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Washington v. United States

United States District Court, D. South Carolina, Florence Division

April 23, 2015

Hubert Lee Washington, Jr., Petitioner,
v.
United States of America, Respondent. Civil Action No. 4:14-cv-1654-RBH

ORDER

R. BRYAN HARWELL, District Judge.

Pending before the Court is Hubert Lee Washington, Jr.'s ("Petitioner's") pro se Motion to Vacate, Set Aside, or Correct Sentence ("Motion to Vacate") pursuant to 28 U.S.C. § 2255, see ECF No. 49. For the following reasons, Petitioner's Motion to Vacate is dismissed.[1]

PROCEDURAL HISTORY AND FACTUAL BACKGROUND

On May 22, 2012, a federal grand jury returned a one count indictment against Petitioner. See Indictment, ECF No. 2. The indictment charged Petitioner with being a felon in possession of a firearm. See id. at 1.

On October 15, 2012, Petitioner pled guilty to County 1 of the indictment without a plea agreement. See Minute Entry, ECF No. 37; Guilty Plea, ECF No. 38. On April 10, 2013, the Court sentenced Petitioner to a term of 180 months. See Minute Entry, ECF No. 43; Judgment, ECF No. 45.

An appeal has not been filed in this matter. However, on April 24, 2014, Petitioner filed the instant Motion to Vacate. See ECF No. 49. On May 19, 2014, the Government filed a motion for summary judgment, asserting that Petitioner's motion to vacate is without merit. See ECF No. 54. An Order filed on May 19, 2014, pursuant to Roseboro v. Garrison, 528 F.2d 309 (4th Cir. 1975), advised Petitioner of the dismissal procedure and the possible consequences if he failed to respond adequately. See Order, ECF No. 55. Petitioner timely filed a response in opposition to Defendant's motion on June 20, 2014. See Pet.'s Resp., ECF No. 57.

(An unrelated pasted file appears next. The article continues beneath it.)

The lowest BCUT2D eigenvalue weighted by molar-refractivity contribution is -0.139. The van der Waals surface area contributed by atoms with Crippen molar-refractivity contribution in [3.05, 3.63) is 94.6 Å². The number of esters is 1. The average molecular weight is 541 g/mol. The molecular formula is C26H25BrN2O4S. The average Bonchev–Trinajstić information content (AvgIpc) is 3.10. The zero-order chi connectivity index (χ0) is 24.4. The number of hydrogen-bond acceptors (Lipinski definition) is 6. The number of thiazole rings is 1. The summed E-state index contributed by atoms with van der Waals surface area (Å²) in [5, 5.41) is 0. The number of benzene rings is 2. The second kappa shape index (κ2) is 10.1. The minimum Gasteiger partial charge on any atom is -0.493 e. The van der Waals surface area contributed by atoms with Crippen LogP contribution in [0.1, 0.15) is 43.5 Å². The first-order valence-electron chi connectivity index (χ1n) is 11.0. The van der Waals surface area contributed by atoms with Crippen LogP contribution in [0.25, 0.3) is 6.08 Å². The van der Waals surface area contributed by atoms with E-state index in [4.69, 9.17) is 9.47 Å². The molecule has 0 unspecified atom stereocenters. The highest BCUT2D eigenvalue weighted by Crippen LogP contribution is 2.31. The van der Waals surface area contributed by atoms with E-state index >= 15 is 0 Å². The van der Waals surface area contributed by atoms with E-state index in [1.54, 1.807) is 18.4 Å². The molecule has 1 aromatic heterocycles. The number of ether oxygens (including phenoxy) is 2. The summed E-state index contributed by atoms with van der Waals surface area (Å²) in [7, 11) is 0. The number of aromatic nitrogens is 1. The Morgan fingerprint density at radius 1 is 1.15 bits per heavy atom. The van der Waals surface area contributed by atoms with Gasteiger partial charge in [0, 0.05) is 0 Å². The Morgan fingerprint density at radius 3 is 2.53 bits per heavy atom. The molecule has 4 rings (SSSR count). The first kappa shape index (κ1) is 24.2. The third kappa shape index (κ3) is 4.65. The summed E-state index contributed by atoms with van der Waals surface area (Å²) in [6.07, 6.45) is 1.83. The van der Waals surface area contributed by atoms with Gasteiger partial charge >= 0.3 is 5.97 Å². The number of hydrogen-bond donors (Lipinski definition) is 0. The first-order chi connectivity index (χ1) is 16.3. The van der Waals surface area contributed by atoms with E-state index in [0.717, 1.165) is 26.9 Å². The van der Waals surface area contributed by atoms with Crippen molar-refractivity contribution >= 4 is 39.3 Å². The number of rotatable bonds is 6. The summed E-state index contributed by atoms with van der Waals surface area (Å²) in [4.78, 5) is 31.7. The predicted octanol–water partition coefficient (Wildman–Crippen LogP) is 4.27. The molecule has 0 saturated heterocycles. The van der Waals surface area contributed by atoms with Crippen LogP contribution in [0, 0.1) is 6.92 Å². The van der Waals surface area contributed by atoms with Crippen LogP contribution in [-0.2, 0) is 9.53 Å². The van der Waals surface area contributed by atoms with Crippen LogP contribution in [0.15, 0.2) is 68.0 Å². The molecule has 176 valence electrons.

Petitioner's Motion to Vacate alleges the following ground for relief, copied verbatim:

Ground 1: Defendant was wrongly enahnced [sic] under the Armed Career Offender guidelines of the 924(e)(1), because he does not have the qualifying predicates. In the present case petitioner does not have the predicate offenses to qualify under the 21 U.S.C. § 924(e)(1). Because his prior convictions were consolidated for one judgment.

ECF No. 49 at 4.

APPLICABLE LAW[2]

Prisoners in federal custody may attack the validity of their sentences pursuant to 28 U.S.C. § 2255. In order to move the court to vacate, set aside, or correct a sentence under § 2255, a petitioner must prove that one of the following occurred: (1) a sentence was imposed in violation of the Constitution or laws of the United States; (2) the court was without jurisdiction to impose such a sentence; (3) the sentence was in excess of the maximum authorized by law; or (4) the sentence is otherwise subject to collateral attack. 28 U.S.C. § 2255(a).

In deciding a motion to vacate, the court may summarily dismiss the motion "[i]f it plainly appears from the motion, any attached exhibits, and the record of prior proceedings that the moving party is not entitled to relief." Rules Governing Section 2255 Proceedings 4(b); see 28 U.S.C. § 2255(b) (a hearing is not required on a § 2255 motion if the record of the case conclusively shows that petitioner is entitled to no relief). An evidentiary hearing "is required when a movant presents a colorable [] claim showing disputed material facts and a credibility determination is necessary to resolve the issue." United States v. Coon, 205 F.Appx. 972, 973 (4th Cir. 2006) (citing United States v. Witherspoon, 231 F.3d 923, 925-27 (4th Cir. 2000)). However, a hearing is not required unless the claim shows "disputed facts involving inconsistencies beyond the record." United States v. Robinson, 238 F App'x 954, 955 (4th Cir. 2007). Conclusory allegations contained within affidavits do not require a hearing. Strong v. Johnson, 495 F.3d 134, 139-40 (4th Cir. 2007). "Thus, no hearing is required if the petitioner's allegations cannot be accepted as true because they are contradicted by the record, inherently incredible, or conclusions rather than statements of fact.'" Arredondo v. United States, 178 F.3d 778, 782 (6th Cir. 1999) (quoting Engelen v. United States, 68 F.3d 238, 240 (8th Cir. 1995)).

ANALYSIS

I. Parties' ...


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